Students gain real world cybersecurity experience during competition. Jose Mireles, The Paisano

Last weekend, the Center for Infrastructure Assurance and Security at UTSA hosted the 2017 National Collegiate Cyber Defense Competition (NCCDC) at the Henry B. Gonzalez Convention Center.  There, the ten best collegiate cybersecurity teams came from around the U.S. to San Antonio to compete.

The goal of each team is to be the best cyber defense team in the nation.  To achieve this, teams referred to as blue team, have to go head-to-head against some the best penetration testers in the country, the red team. The red team consists of many different private cybersecurity firms, federal agencies and well-known Department of Defense contracting firms.

The finalists are selected nationally from bracket type regional competitions, which take place across the nation during the spring semester. This year over 230 cyber collegiate teams, in various regions, competed for the opportunity to advance to nationals.  UTSA’s cyber defense team had placed second in regionals, but did not qualify for the national competition.

“Despite making second at regionals, I volunteered at NCCDC to get a better understanding of other team dynamics and a peak at the type of infrastructure to expect at nationals,” stated Julian Chan, UTSA computer science sophomore.  “You’ll get a lot out of CCDC if you make the effort to build relationships and technical skills both in and out of practice.”

Arguably, this competition is considered by both industry personnel and government officials as the most prestigious cyber defense competition.  Companies and agencies such as Raytheon, Amazon, the NSA and the CIA sponsor and attend NCCDC and often hire student competitors.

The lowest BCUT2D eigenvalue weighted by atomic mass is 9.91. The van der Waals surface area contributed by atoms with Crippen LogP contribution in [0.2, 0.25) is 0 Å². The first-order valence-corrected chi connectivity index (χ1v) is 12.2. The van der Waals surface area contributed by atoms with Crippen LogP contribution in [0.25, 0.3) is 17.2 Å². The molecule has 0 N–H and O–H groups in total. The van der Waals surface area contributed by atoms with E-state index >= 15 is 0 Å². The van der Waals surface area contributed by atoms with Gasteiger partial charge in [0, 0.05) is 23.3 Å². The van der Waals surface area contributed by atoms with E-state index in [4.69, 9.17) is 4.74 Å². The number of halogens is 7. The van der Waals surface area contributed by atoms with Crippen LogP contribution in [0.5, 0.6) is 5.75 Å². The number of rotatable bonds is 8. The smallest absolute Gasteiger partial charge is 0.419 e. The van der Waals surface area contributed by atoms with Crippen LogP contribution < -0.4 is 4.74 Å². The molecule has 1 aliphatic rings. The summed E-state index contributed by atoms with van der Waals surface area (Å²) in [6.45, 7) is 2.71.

Prestige and employment aside, students have various reasons for both volunteering and competing at NCCDC.   

“You gain a form of training that is unlike anything else,” states Chris Gardner, member of team Cyber Dawgs from University of Maryland Baltimore County (UMBC).  “It teaches you how to deal with extreme pressure, high stress situations and there is not really many places you can get that in a training environment…This is extremely stressful, and I wouldn’t trade that for anything.”

UTSA senior, CCDC team member and cybersecurity and information systems major Alexander Klepal also believes students gain a unique kind of training through competition.

“I’ve gained knowledge in class. I’ve applied it in CCDC.  Without this program, I’d only have theoretical ‘textbook’ knowledge.  Actually using what I’ve learned against an active red team? It’s the best way to learn.”

This pressure also pushes students to go well outside the scope of typical learning. These students practice many hours a week setting up servers with many different operating systems such as Linux and Windows.

“Don’t stick to what you learn in class, explore. If your school participates in cyber defense competitions, go for it. Because what you learn from competing will be invaluable to you,” states Sahiba Mann, UTSA team member and MS graduate student in information technology with a cybersecurity concentration.

Dr. Greg White, director of the CIAS and UTSA professor of computer science states, “Students go through a program at a lot of universities, and all they are going to get is a lot of lab time.  Labs aren’t necessarily the same thing as the real world.  CCDC provides students an opportunity to get a better feel for what it is going to be like once they graduate and go on to either government or industry.”

Real world cybersecurity experience is what NCCDC is aiming to provide students. Students are given scaled versions of corporate computer systems and are expected to defend them against cyber attacks, all while keeping the business functional for simulated customers.  The teams that do the best get to call themselves champions.

Congratulations to University of Maryland Baltimore County, University of Tulsa and Brigham Young University for their respective first, second and third team places.

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